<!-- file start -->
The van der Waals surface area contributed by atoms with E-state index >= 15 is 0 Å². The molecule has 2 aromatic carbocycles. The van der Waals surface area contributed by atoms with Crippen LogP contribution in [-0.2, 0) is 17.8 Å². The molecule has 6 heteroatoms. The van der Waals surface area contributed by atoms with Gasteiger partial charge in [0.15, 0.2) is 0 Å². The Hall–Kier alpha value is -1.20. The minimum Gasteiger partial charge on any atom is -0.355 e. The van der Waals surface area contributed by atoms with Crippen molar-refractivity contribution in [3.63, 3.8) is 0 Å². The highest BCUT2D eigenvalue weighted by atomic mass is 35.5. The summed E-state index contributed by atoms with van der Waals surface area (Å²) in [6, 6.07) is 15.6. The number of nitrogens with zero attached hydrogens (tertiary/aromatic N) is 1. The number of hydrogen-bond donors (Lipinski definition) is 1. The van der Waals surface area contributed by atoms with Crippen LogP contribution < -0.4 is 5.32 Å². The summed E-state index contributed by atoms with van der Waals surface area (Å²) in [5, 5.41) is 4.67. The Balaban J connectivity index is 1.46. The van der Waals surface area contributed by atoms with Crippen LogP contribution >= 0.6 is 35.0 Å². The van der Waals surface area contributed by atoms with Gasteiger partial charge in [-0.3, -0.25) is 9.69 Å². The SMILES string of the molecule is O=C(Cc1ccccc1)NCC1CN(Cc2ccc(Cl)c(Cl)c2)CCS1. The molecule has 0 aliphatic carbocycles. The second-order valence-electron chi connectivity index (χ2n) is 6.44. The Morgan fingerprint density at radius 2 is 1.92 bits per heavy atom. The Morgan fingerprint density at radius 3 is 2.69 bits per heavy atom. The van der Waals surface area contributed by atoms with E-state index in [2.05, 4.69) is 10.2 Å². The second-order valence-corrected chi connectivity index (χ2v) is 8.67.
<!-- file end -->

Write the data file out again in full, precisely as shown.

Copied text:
The van der Waals surface area contributed by atoms with E-state index >= 15 is 0 Å². The molecule has 2 aromatic carbocycles. The van der Waals surface area contributed by atoms with Crippen LogP contribution in [-0.2, 0) is 17.8 Å². The molecule has 6 heteroatoms. The van der Waals surface area contributed by atoms with Gasteiger partial charge in [0.15, 0.2) is 0 Å². The Hall–Kier alpha value is -1.20. The minimum Gasteiger partial charge on any atom is -0.355 e. The van der Waals surface area contributed by atoms with Crippen molar-refractivity contribution in [3.63, 3.8) is 0 Å². The highest BCUT2D eigenvalue weighted by atomic mass is 35.5. The summed E-state index contributed by atoms with van der Waals surface area (Å²) in [6, 6.07) is 15.6. The number of nitrogens with zero attached hydrogens (tertiary/aromatic N) is 1. The number of hydrogen-bond donors (Lipinski definition) is 1. The van der Waals surface area contributed by atoms with Crippen LogP contribution < -0.4 is 5.32 Å². The summed E-state index contributed by atoms with van der Waals surface area (Å²) in [5, 5.41) is 4.67. The Balaban J connectivity index is 1.46. The van der Waals surface area contributed by atoms with Crippen LogP contribution >= 0.6 is 35.0 Å². The van der Waals surface area contributed by atoms with Gasteiger partial charge in [-0.3, -0.25) is 9.69 Å². The SMILES string of the molecule is O=C(Cc1ccccc1)NCC1CN(Cc2ccc(Cl)c(Cl)c2)CCS1. The molecule has 0 aliphatic carbocycles. The second-order valence-electron chi connectivity index (χ2n) is 6.44. The Morgan fingerprint density at radius 2 is 1.92 bits per heavy atom. The Morgan fingerprint density at radius 3 is 2.69 bits per heavy atom. The van der Waals surface area contributed by atoms with E-state index in [2.05, 4.69) is 10.2 Å². The second-order valence-corrected chi connectivity index (χ2v) is 8.67.